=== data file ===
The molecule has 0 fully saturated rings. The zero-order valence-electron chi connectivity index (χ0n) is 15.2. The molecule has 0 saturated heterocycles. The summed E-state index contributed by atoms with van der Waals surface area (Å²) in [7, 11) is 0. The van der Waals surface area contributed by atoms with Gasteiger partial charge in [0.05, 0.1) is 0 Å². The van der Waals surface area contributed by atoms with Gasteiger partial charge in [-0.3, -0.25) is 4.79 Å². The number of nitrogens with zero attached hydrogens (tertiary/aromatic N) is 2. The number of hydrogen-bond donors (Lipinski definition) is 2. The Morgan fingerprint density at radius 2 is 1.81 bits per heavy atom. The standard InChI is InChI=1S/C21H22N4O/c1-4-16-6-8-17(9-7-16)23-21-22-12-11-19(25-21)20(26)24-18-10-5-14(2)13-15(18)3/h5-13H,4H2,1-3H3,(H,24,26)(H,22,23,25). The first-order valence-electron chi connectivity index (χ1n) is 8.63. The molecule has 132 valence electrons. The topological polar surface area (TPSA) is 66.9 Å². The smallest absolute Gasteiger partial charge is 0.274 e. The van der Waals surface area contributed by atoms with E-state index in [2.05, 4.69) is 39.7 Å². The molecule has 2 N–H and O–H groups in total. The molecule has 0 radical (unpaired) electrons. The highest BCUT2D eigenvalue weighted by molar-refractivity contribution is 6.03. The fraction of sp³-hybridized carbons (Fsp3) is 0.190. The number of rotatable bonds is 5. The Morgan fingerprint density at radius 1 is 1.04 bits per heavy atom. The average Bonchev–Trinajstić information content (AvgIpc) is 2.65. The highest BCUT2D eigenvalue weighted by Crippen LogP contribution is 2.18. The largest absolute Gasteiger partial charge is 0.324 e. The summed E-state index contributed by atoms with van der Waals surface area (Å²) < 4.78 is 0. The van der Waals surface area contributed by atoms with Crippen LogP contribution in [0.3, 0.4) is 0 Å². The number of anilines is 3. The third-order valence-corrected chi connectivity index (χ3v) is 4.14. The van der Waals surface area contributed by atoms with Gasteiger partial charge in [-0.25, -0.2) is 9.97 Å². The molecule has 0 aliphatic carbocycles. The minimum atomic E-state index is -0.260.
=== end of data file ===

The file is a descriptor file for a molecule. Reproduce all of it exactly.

The molecule has 0 fully saturated rings. The zero-order valence-electron chi connectivity index (χ0n) is 15.2. The molecule has 0 saturated heterocycles. The summed E-state index contributed by atoms with van der Waals surface area (Å²) in [7, 11) is 0. The van der Waals surface area contributed by atoms with Gasteiger partial charge in [0.05, 0.1) is 0 Å². The van der Waals surface area contributed by atoms with Gasteiger partial charge in [-0.3, -0.25) is 4.79 Å². The number of nitrogens with zero attached hydrogens (tertiary/aromatic N) is 2. The number of hydrogen-bond donors (Lipinski definition) is 2. The Morgan fingerprint density at radius 2 is 1.81 bits per heavy atom. The standard InChI is InChI=1S/C21H22N4O/c1-4-16-6-8-17(9-7-16)23-21-22-12-11-19(25-21)20(26)24-18-10-5-14(2)13-15(18)3/h5-13H,4H2,1-3H3,(H,24,26)(H,22,23,25). The first-order valence-electron chi connectivity index (χ1n) is 8.63. The molecule has 132 valence electrons. The topological polar surface area (TPSA) is 66.9 Å². The smallest absolute Gasteiger partial charge is 0.274 e. The van der Waals surface area contributed by atoms with E-state index in [2.05, 4.69) is 39.7 Å². The molecule has 2 N–H and O–H groups in total. The molecule has 0 radical (unpaired) electrons. The highest BCUT2D eigenvalue weighted by molar-refractivity contribution is 6.03. The fraction of sp³-hybridized carbons (Fsp3) is 0.190. The number of rotatable bonds is 5. The Morgan fingerprint density at radius 1 is 1.04 bits per heavy atom. The average Bonchev–Trinajstić information content (AvgIpc) is 2.65. The highest BCUT2D eigenvalue weighted by Crippen LogP contribution is 2.18. The largest absolute Gasteiger partial charge is 0.324 e. The summed E-state index contributed by atoms with van der Waals surface area (Å²) < 4.78 is 0. The van der Waals surface area contributed by atoms with Crippen LogP contribution in [0.3, 0.4) is 0 Å². The number of anilines is 3. The third-order valence-corrected chi connectivity index (χ3v) is 4.14. The van der Waals surface area contributed by atoms with Gasteiger partial charge in [-0.25, -0.2) is 9.97 Å². The molecule has 0 aliphatic carbocycles. The minimum atomic E-state index is -0.260.